October 2016 Art Commission Report
Dave reports back from this month's Art Commission meeting, where the debate over SEPTA's digital screens over subway entrances was finally resolved. At least our screens will be prettier than the ones in NYC. – Artblog Editor

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SEPTA’s screens

After debate-filled presentations in July and September, Intersection’s Consulting Manager Jon Roche returned on October 10th for a third presentation. On the table once more were digital monitors proposed for numerous sidewalk-subway entrances along Broad and Market Streets.

These presentations have been contentious. Meetings have drawn endless questions from the Commissioners, raising concerns about the way the digital displays were to be  mounted, and the information on those displays. There have been lamentations about the growing footprint of digital advertising, and the eroding quality of Philadelphia’s historic districts. These meetings even drew passionate public testimony–a rare sight at these procedural meetings–where members of the public invoked the Art Commission’s charter, and asked the jury to uphold its purpose of keeping Philadelphia’s built landscape beautiful.

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But amidst all this fury, the conversation slid into a common procedural trap. See, when the Art Commission finds fault with a proposal, the relationship between jury and design team becomes that of teacher to student. Desperate for the Commission’s approval (which is required to receive a building permit in Philadelphia), increasingly flustered groups of architects look for hyper-specific guidance from the Commissioners: what materials to pick instead of what they proposed; how many more trees to include on a plan–essentially, “if this is proposal is wrong, tell us how to make it right.” But the Commission often does not have those specifics. Yes, they’ve found fault with the project, but they’re asking the design team to consider the concerns they are raising. They want design teams in Philadelphia to already be considering the historic context of a site, a building’s design in the landscape, and to weigh beauty in equal measure to function and budget. But far too often, Commissioners get stuck suggesting hyper-specific changes, because the students want to know how to pass the test.

And so it went today. SEPTA addressed every concern by designing a slimmer, sleeker mount for the digital monitors, with a beveled weld, a matte finish, and hidden bolts for a nearly invisible frame that will now hold digital monitors above the street-level subway entrances along Broad and Market Streets. Near the end of the last discussion, Chair Alan Greenberger reminded the Commissioners that because City Council had voted to approve these screens, the Art Commission’s role was to advise not on whether (or not) to have them, but on how to install them. With all their changes incorporated, the Commission swiftly approved the new design. And as one Commissioner added, our monitors will be “better than New York’s”–which is to say, at least the hardware will look nice.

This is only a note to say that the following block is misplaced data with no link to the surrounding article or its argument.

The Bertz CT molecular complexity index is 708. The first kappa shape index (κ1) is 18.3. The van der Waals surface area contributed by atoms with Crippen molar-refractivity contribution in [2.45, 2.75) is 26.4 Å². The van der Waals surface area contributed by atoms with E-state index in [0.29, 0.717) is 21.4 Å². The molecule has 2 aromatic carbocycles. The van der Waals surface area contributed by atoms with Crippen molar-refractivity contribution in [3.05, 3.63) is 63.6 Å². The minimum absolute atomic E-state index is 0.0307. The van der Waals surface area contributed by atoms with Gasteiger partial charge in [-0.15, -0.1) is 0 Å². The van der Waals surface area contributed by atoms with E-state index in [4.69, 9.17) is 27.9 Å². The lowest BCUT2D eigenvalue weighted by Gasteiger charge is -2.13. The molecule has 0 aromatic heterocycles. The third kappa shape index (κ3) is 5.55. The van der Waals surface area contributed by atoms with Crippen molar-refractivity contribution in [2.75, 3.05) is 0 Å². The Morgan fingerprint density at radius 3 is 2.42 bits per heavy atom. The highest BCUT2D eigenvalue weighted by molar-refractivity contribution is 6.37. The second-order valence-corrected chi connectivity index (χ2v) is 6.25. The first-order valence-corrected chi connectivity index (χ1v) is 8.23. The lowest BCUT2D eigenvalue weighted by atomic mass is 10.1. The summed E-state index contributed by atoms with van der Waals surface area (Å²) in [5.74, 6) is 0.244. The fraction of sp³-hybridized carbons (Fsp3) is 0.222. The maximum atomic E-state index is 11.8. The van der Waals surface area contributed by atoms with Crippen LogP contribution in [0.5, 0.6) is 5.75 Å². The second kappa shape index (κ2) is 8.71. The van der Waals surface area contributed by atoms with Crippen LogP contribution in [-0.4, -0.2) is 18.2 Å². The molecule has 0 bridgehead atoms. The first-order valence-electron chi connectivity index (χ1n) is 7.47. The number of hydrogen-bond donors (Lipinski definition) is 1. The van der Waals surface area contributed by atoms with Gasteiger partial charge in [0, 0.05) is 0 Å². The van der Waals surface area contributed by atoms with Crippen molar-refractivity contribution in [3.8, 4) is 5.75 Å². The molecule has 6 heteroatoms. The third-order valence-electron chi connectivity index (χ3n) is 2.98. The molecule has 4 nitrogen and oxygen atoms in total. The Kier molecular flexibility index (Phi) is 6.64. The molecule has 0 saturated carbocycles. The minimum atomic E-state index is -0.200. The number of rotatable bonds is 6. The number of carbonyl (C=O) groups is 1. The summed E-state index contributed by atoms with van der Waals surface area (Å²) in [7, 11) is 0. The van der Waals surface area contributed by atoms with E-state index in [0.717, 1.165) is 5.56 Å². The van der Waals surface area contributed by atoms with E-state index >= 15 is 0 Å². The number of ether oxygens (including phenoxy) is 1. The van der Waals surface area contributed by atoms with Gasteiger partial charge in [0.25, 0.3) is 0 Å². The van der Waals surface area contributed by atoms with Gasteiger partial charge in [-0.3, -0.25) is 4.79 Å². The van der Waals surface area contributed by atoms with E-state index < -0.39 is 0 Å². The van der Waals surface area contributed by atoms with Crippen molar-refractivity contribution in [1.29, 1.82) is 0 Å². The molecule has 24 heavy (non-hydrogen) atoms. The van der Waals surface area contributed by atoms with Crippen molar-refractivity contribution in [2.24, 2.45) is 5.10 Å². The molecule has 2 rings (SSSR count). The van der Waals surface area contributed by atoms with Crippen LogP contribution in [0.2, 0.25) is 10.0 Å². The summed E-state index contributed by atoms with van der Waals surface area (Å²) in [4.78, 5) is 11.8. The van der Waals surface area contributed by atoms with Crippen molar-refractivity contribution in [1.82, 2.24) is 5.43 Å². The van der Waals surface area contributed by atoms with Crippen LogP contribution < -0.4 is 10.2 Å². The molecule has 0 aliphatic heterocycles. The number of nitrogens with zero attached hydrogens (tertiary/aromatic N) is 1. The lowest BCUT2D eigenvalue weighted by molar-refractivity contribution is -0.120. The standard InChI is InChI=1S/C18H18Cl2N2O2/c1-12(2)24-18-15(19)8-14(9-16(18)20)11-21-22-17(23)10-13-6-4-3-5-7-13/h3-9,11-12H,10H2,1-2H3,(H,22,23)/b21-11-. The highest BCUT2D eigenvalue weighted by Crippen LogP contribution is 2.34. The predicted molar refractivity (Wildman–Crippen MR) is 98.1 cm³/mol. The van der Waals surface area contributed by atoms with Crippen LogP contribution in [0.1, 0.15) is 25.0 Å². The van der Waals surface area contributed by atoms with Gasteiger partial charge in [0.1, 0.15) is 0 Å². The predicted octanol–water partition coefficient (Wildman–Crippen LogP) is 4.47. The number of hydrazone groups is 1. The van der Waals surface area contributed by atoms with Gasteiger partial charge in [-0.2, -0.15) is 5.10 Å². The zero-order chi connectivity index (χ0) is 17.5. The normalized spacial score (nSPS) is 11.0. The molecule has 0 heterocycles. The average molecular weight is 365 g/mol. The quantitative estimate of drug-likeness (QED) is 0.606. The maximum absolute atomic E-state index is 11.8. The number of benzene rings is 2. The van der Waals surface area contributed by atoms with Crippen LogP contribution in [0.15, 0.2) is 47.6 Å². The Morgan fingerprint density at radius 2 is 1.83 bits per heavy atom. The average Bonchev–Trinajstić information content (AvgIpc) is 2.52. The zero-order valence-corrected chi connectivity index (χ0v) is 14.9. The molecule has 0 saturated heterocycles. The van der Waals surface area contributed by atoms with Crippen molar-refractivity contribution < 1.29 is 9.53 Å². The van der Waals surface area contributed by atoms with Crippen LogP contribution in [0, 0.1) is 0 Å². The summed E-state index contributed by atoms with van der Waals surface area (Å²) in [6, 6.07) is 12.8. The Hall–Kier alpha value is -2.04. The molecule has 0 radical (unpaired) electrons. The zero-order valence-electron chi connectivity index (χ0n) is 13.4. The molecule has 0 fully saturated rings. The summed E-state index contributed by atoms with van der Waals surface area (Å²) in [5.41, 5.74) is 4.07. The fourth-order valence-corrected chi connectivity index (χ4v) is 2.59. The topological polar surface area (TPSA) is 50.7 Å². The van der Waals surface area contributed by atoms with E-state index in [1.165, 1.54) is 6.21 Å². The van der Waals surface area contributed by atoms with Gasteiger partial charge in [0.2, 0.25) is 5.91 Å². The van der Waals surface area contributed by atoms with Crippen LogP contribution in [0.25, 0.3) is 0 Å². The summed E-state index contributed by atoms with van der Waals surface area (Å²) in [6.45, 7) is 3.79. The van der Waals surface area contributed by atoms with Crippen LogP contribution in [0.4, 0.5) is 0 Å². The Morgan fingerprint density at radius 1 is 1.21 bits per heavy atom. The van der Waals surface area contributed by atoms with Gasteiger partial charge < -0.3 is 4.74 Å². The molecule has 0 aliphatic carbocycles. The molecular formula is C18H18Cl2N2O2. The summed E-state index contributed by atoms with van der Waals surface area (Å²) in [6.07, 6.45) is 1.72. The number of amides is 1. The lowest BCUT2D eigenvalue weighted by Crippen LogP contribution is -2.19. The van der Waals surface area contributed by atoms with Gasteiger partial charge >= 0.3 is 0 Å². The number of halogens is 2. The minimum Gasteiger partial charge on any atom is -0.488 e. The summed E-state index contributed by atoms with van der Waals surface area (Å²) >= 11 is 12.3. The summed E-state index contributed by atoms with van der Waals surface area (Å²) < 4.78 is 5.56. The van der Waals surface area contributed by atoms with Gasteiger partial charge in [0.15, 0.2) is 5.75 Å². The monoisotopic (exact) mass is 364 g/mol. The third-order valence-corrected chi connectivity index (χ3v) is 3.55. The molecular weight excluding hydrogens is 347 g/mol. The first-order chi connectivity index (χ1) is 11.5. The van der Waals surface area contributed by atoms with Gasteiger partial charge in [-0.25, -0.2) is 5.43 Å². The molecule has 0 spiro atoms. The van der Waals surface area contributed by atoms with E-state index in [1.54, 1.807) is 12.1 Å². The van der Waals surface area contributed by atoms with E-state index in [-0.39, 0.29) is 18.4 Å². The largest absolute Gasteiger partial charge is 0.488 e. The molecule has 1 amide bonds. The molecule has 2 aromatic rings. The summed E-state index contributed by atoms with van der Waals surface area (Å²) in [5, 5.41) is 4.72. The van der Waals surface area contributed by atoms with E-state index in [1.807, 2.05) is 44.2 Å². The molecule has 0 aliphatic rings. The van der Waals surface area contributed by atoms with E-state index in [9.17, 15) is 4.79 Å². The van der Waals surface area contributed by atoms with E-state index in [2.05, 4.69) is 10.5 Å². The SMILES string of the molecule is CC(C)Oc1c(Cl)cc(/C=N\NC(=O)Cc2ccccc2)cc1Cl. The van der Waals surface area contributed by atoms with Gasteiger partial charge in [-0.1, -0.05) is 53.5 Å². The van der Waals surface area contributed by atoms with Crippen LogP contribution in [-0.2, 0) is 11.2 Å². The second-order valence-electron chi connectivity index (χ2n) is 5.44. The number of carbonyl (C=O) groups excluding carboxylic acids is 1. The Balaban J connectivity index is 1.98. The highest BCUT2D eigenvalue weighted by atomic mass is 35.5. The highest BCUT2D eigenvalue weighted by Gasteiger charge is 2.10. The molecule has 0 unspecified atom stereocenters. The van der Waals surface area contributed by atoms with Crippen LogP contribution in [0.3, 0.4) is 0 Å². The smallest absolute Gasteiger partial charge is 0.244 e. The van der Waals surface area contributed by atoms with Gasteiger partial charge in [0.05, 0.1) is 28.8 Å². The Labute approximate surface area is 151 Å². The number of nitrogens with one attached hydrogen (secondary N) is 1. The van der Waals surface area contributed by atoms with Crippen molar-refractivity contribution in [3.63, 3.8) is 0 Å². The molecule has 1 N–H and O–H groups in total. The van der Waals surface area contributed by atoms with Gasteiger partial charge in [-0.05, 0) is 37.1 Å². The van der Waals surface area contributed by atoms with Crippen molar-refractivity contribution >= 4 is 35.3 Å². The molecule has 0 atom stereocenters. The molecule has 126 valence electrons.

Additional notes

Back in March 2016, the previous Art Commission reviewed a proposal for a redesigned ADA elevator for the 5th Police District station. To remind you, the Commission has been reshaped under incoming mayor Jim Kenney, and added three new members at the March meeting. Back in March, the Commission rejected the enclosed-elevator plan, arguing that police buildings were increasingly functioning as community spaces, making universal access vital to their operation, and point out that the proposed design of an enclosed elevator served to reinforce the notion that wheelchair-users and the mobility-impaired are second-class citizens. Fast forward to October, with a revised design that adds a window to the ADA elevator door, replaces the concrete handrail with an open metal handrail, and adds neutral colors to the adjacent walls. Minor changes, but this Art Commission commended and approved the new design.

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The Free Library in Tacony, one of four libraries to receive funds under the 21st Century Library Initiative, received approval for a new mural by artist Ben Volta. Diligence draws from historic images of Disston Saw Works to bring the neighborhood’s blue collar legacy into the library. The renderings show the full mural as proposed for the children’s room, as well as the frieze proposed for the main library rooms.

Renderings provided by the artist, Ben Volta.
Renderings provided by the artist, Ben Volta.
Renderings provided by the artist, Ben Volta.
Renderings provided by the artist, Ben Volta.
Renderings provided by the artist, Ben Volta.
Renderings provided by the artist, Ben Volta.

The beloved bronze sculpture, “Billy Goat,” of Rittenhouse Square appeared on October’s agenda, but arguments about its replacement by a bronze replica will be heard in November, since the discussion was postponed by Margot Berg, Director of Public Art. We’ll wait and see what’s going on with our beloved “Billy Goat,” but those curious can read the article by Jared Brey in Philadelphia Magazine.

Tags

philadelphia, philadelphia art commission, Public Libraries, septa

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